John Ullman, founder and president of OurEarth.org writes that they’ve had CCCs the past two summers in Baltimore (they’re former Johns Hopkins grad students and scientists)! I love when adults join our cause!! Especially adults with this kind of brain power – they know a fun, green project when they see one! They even worked up their own point system to add weight to certain canceling actions. For the details, read below:

“This was the second summer that we did this, and to try to improve on the previous year, we actually scaled our results to create incentives for certain activities–using a 3 point, 1 point, and 1/2 point system. As credit card companies can be a major source of addresses for third-parties, we awarded 3 points for people who contacted a credit card company. 1 point was awarded when someone called a company directly and asked to be removed from their list as well as not to have information shared with third parties. 1/2 point was given for using Catalog Choice, the thought being that you get a confirmation by phone immediately and Catalog Choice can take quite a bit longer for confirmation.

“By the end, our interns had accumulated 320.5 points, with a rough estimate being that a relatively small number of points came from credit cards, and Catalog Choice and phone calls were split about evenly…but once again a rough estimate since I haven’t seen the raw data in quite some time and I only had the final tallies easily accessible.

Welcome Oregon!

Stacie Tiew writes:

“For the past four years I have been involved at the Dr. John C Page School in West Newbury, MA and their annual catalog canceling campaign. This last August, our family relocated to Portland, Oregon and I decided to start a Catalog Canceling Campaign at my daughter’s elementary school. During the month of February, the Bonny Slope Elementary School in Portland, Oregon (K-5) finished their campaign by canceling 798 catalogs. Thank you for your work and inspiration. It is great to take catalog canceling to the west coast. We also added in phone book opt outs and other junk mail opt out information. It has been wonderful!”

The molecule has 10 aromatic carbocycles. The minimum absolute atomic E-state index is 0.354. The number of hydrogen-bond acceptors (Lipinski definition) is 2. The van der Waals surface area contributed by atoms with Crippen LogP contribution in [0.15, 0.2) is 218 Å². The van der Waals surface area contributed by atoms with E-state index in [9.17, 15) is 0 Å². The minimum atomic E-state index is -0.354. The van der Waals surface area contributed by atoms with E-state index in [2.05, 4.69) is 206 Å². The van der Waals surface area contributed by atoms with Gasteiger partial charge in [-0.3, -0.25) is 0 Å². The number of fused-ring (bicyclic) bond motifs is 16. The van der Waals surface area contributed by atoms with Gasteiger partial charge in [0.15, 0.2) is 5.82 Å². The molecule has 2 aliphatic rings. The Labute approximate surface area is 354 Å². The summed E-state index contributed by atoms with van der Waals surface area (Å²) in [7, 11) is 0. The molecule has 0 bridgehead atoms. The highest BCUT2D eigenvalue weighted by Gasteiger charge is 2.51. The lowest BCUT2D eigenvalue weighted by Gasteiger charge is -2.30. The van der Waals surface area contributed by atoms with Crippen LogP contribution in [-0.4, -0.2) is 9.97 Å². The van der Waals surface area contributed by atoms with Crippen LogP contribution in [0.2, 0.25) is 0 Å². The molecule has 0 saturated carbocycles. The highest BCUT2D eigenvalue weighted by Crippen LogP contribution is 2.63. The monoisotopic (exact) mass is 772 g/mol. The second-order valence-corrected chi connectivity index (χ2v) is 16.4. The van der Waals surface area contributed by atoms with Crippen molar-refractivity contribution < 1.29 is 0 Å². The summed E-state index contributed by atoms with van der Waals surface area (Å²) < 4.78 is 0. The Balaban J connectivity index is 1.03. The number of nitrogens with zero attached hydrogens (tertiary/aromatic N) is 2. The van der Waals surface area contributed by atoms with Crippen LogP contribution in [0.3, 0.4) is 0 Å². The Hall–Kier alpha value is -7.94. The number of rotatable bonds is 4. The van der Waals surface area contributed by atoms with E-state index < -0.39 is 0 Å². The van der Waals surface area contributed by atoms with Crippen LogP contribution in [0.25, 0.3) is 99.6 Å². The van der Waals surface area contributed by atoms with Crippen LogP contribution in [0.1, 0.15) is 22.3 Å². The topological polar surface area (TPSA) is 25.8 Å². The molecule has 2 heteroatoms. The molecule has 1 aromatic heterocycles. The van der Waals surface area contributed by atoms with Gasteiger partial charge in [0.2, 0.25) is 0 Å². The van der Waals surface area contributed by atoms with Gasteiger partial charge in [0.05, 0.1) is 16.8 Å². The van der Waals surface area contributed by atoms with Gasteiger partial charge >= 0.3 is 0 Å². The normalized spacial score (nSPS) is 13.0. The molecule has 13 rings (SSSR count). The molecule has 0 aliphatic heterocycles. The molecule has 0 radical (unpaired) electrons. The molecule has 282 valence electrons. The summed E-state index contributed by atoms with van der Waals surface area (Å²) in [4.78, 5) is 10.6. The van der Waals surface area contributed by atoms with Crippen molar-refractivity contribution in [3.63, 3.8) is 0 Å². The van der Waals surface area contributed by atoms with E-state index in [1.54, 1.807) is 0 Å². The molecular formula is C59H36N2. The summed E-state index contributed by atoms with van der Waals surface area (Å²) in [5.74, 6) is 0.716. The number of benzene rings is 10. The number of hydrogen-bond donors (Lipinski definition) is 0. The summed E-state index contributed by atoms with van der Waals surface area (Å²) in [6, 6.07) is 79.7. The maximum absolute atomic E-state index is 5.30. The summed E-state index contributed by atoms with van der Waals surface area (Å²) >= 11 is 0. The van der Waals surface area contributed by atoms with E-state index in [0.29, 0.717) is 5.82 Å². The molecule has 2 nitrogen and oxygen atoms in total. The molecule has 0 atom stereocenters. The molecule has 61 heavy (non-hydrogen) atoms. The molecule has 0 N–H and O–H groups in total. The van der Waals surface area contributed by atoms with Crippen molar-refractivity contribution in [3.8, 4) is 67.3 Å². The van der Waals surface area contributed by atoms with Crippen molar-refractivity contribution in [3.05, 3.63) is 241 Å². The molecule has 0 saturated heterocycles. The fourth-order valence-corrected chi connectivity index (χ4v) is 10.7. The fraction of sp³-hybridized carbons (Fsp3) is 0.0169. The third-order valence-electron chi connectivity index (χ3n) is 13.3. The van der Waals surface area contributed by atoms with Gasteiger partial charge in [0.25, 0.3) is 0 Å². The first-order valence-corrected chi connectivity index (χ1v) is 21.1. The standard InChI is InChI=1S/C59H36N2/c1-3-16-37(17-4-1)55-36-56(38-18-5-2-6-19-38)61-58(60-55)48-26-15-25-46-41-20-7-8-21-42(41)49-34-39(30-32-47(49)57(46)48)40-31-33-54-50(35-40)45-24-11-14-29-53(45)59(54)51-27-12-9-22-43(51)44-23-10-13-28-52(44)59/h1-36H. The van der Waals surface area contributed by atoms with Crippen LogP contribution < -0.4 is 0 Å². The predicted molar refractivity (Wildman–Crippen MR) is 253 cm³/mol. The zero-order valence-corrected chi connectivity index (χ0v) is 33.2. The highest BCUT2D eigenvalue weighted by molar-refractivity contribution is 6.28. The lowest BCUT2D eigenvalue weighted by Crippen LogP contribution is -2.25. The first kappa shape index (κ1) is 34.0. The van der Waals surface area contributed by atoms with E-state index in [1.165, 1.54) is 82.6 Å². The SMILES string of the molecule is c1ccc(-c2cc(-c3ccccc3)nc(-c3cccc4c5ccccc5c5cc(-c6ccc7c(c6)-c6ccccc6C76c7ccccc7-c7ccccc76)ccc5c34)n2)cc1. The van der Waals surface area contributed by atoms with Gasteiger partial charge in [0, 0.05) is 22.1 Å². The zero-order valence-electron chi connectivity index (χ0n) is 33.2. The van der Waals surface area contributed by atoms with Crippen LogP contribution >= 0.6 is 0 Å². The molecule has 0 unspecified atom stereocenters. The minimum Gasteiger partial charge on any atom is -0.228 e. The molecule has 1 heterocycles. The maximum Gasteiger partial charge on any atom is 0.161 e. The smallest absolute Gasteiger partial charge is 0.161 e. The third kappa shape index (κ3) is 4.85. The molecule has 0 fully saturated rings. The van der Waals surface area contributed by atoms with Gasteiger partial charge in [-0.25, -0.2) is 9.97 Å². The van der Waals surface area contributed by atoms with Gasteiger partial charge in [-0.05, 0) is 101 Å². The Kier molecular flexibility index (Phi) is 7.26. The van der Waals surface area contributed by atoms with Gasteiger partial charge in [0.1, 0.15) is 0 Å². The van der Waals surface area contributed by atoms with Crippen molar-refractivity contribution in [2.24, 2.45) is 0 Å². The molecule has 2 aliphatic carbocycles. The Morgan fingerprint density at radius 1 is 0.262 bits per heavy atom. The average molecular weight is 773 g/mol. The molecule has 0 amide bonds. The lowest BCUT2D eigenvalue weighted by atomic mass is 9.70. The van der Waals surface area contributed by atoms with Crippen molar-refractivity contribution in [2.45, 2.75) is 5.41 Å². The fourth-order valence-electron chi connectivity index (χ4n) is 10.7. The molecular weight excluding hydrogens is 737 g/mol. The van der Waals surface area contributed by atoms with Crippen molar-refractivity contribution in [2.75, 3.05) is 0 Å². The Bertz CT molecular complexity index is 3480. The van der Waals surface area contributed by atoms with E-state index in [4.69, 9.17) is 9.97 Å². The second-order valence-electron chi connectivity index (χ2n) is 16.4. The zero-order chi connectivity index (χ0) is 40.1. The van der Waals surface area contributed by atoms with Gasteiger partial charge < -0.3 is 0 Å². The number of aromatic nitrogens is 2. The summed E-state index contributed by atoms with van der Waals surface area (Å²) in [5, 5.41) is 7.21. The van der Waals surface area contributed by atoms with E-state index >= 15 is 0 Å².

ABC World News!

I still can’t believe my students were ABC World News’ “Persons of the Week” because of their hard work on our Lorax Petition Project!! Here we are with Diane Sawyer… video platformvideo managementvideo solutionsvideo player

West Olive, Michigan

Emeline from West Olive, Michigan writes: “My Girl Scout troop 1887 canceled 256 catalogs. I personally canceled 134 catalogs! We are in 6th and 7th grade and are doing this as part of our Silver Award for Girl Scouts. I had fun with this project and I think we are going to do it again next fall 2012.” Way to go girls!! So glad you enjoyed the project. Patches are on the way!!